Although the series is based on NRX tapers, there are some original gems in the family. The 10\'6" 5-weight PRO-4x has no equivalent in the NRX series, yet our tester thought it was 'œthe perfect trout switch rod. While most switch rods are actually too long and too heavy for extended use with one hand, this one is a real multipurpose tool that you can Czech nymph with, hit a snap-T when the bank is tight behind you, or cast dry flies to rising trout.' gloomis.com

Best New Technology

Redington Super Dry Fly Waders $500
All breathable, waterproof fabrics in the outdoor industry are measured, evaluated, and compared by their moisture vapor transmission rate (MVTR), also described as the 'œbreathability' of the fabric. And while the issue of which company has the more breathable fabric has been hotly contested for decades, the issue of how that moisture vapor gets to the membrane in the first place has been largely ignored . . . until now. Redington is the first to use a product called 37.5 in a new line of waders built with the idea of more effectively creating moisture vapor (you can't pass liquid sweat through a breathable membrane) and moving that vapor toward the membrane. The new 37.5 technology uses tiny particles of activated carbon and volcanic sand — both are filled with microscopic cavities, creating an incredible evaporative surface area for their weight and volume. These activated particles are embedded to the wader lining using a polyurethane binder to 'œstick' the microporous particles to the wader interior. According to 37.5 inventor Dr. Gregory Haggquist of Cocona Natural Technologies, this lining draws moisture away from your body, and drives it through the membrane, leaving a comfortable microclimate next your skin of about 37 to 38 percent relative humidity (hence the name). The new Redington Super Dry Fly Waders ($500) with a front zip, Super Dry Waders ($400), and Super Dry Pants ($280) are all constructed using Redington's sonic-welded seams and will be available in 2014. redington.com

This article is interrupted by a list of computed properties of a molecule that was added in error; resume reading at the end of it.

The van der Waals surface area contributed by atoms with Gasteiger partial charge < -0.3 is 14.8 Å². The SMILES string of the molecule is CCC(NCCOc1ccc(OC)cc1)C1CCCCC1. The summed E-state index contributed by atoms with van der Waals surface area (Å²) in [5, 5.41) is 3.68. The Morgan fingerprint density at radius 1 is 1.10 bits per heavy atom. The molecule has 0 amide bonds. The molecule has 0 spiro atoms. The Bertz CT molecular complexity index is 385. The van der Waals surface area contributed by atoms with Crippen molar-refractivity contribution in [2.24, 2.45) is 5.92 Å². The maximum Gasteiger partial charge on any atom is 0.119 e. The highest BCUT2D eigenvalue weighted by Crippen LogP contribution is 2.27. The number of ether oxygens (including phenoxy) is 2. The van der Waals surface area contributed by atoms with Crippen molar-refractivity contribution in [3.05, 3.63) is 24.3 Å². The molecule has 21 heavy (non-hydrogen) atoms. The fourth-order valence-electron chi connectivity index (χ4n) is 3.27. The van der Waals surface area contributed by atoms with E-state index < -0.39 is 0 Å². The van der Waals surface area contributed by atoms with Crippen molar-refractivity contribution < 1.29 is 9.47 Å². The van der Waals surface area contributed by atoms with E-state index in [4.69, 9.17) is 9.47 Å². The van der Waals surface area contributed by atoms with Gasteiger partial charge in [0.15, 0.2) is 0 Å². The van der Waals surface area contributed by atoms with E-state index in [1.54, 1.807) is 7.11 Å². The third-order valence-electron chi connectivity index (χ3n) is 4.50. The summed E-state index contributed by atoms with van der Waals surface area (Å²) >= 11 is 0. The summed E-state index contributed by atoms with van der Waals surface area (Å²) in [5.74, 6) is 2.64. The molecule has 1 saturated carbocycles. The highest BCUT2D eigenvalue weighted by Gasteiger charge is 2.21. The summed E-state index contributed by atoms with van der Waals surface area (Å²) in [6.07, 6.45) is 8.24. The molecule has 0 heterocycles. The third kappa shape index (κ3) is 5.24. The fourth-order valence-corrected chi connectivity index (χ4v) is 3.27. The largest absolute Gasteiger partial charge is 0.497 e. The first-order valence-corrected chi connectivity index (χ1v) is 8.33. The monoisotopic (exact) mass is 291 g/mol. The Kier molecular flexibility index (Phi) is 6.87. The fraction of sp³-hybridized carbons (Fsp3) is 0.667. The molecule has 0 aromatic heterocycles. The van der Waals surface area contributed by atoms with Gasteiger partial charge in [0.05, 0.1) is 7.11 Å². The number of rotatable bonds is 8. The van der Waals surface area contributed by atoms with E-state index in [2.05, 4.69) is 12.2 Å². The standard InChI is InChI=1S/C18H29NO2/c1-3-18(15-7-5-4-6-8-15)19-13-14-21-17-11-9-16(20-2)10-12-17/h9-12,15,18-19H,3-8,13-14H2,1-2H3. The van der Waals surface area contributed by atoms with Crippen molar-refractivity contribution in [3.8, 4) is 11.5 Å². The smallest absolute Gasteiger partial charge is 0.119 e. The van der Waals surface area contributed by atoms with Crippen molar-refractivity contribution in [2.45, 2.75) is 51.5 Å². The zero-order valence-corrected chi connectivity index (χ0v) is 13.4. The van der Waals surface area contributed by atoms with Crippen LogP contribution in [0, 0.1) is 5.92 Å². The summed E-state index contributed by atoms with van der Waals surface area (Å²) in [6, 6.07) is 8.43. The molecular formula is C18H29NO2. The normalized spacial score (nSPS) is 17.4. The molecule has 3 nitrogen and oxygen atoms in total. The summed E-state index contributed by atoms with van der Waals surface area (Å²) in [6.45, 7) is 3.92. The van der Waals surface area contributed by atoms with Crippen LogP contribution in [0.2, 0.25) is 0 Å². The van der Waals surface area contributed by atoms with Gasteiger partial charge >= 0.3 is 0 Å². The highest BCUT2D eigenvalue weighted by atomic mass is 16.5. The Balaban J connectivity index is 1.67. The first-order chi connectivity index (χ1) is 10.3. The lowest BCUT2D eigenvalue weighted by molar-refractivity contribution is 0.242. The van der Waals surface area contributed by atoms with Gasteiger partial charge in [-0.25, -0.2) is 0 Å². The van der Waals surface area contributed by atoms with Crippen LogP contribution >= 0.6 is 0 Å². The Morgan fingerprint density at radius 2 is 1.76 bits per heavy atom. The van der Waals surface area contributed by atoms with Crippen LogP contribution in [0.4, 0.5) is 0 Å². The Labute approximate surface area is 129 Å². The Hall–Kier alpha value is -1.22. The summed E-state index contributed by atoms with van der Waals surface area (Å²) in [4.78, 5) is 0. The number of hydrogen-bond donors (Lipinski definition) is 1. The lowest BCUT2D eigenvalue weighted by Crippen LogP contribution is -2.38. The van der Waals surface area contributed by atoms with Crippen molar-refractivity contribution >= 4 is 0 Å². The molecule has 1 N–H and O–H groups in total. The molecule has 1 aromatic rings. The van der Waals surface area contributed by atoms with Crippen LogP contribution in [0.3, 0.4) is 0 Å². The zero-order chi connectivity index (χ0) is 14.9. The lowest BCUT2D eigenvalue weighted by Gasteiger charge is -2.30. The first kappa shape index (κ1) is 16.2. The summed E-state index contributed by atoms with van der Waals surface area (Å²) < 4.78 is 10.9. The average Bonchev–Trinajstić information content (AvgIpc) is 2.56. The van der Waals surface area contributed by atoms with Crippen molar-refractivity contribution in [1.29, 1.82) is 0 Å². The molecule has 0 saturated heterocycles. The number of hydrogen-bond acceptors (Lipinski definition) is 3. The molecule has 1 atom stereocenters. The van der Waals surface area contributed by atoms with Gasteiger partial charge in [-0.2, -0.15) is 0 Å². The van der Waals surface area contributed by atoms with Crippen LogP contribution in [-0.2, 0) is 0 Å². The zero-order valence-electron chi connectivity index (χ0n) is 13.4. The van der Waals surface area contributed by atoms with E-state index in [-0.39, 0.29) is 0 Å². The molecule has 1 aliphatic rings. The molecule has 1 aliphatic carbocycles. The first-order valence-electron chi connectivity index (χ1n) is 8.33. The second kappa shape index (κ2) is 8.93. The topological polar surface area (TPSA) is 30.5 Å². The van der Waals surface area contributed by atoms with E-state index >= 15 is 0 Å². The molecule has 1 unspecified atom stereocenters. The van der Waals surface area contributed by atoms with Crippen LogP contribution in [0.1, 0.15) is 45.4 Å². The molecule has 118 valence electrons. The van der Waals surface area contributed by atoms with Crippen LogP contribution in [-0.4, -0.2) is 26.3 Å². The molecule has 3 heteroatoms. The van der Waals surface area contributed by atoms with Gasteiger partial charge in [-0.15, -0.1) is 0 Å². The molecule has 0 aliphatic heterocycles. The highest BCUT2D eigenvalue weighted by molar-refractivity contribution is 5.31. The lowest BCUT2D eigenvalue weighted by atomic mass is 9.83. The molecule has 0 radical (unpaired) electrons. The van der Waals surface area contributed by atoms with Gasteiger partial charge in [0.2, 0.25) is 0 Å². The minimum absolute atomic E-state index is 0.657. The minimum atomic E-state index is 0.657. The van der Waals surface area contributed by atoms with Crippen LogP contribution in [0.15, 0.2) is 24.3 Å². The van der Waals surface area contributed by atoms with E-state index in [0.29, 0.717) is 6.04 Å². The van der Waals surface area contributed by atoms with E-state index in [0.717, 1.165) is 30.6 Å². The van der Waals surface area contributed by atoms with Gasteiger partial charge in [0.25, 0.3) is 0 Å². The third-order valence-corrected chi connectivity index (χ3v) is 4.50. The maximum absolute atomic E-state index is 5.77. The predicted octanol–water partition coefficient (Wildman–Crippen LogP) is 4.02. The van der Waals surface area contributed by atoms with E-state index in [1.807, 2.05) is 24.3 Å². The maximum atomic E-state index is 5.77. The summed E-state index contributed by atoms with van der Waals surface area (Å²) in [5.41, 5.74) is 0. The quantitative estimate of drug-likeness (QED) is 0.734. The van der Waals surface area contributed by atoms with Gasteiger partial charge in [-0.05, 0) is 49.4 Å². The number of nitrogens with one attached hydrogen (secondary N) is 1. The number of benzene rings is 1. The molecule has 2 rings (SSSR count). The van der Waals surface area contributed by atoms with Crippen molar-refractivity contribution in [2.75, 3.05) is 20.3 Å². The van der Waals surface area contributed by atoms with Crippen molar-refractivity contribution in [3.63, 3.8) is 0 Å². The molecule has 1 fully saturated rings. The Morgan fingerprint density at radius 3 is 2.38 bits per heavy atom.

Best New Trout Line

RIO Perception $90
RIO's new flagship trout line has made a core change, both figuratively and literally. The Perception trout line has a new low-stretch core — the first of its kind for polyvinyl chloride (PVC)-based fly lines. RIO won't say what its proprietary new core is made of, but it's not nylon monofilament or nylon multifilament, which are the traditional elastic materials for PVC fly line cores. If you've fished RIO's InTouch Deep lines, you've already felt the difference a low-stretch fly line can make to your contact with the fly, your sensitivity in detecting strikes, and your ability to set the hook when you feel the fish. Everything is more instant and efficient. But does it make a difference in your casting as well?